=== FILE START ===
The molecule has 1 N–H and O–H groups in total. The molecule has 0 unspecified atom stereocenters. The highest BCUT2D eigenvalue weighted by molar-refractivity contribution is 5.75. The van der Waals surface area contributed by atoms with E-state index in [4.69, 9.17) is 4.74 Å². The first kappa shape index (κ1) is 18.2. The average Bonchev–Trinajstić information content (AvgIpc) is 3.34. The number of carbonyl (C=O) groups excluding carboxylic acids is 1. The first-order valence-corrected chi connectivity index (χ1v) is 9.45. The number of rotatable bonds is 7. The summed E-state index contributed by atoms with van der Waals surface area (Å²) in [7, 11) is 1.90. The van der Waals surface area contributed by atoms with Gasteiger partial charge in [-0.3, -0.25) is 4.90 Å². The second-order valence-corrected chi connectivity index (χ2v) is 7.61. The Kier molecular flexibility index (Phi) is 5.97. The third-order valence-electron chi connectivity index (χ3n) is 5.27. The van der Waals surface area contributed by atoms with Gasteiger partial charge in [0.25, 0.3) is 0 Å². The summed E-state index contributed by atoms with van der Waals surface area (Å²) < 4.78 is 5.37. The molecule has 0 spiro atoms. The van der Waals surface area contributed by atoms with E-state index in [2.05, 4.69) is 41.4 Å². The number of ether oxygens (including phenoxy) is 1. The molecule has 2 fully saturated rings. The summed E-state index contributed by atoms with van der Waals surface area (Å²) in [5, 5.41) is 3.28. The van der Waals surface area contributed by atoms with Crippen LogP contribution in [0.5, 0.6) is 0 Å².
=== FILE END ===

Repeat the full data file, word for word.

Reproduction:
The molecule has 1 N–H and O–H groups in total. The molecule has 0 unspecified atom stereocenters. The highest BCUT2D eigenvalue weighted by molar-refractivity contribution is 5.75. The van der Waals surface area contributed by atoms with E-state index in [4.69, 9.17) is 4.74 Å². The first kappa shape index (κ1) is 18.2. The average Bonchev–Trinajstić information content (AvgIpc) is 3.34. The number of carbonyl (C=O) groups excluding carboxylic acids is 1. The first-order valence-corrected chi connectivity index (χ1v) is 9.45. The number of rotatable bonds is 7. The summed E-state index contributed by atoms with van der Waals surface area (Å²) in [7, 11) is 1.90. The van der Waals surface area contributed by atoms with Gasteiger partial charge in [-0.3, -0.25) is 4.90 Å². The second-order valence-corrected chi connectivity index (χ2v) is 7.61. The Kier molecular flexibility index (Phi) is 5.97. The third-order valence-electron chi connectivity index (χ3n) is 5.27. The van der Waals surface area contributed by atoms with Gasteiger partial charge in [0.25, 0.3) is 0 Å². The summed E-state index contributed by atoms with van der Waals surface area (Å²) < 4.78 is 5.37. The molecule has 0 spiro atoms. The van der Waals surface area contributed by atoms with E-state index in [2.05, 4.69) is 41.4 Å². The number of ether oxygens (including phenoxy) is 1. The molecule has 2 fully saturated rings. The summed E-state index contributed by atoms with van der Waals surface area (Å²) in [5, 5.41) is 3.28. The van der Waals surface area contributed by atoms with Crippen LogP contribution in [0.5, 0.6) is 0 Å².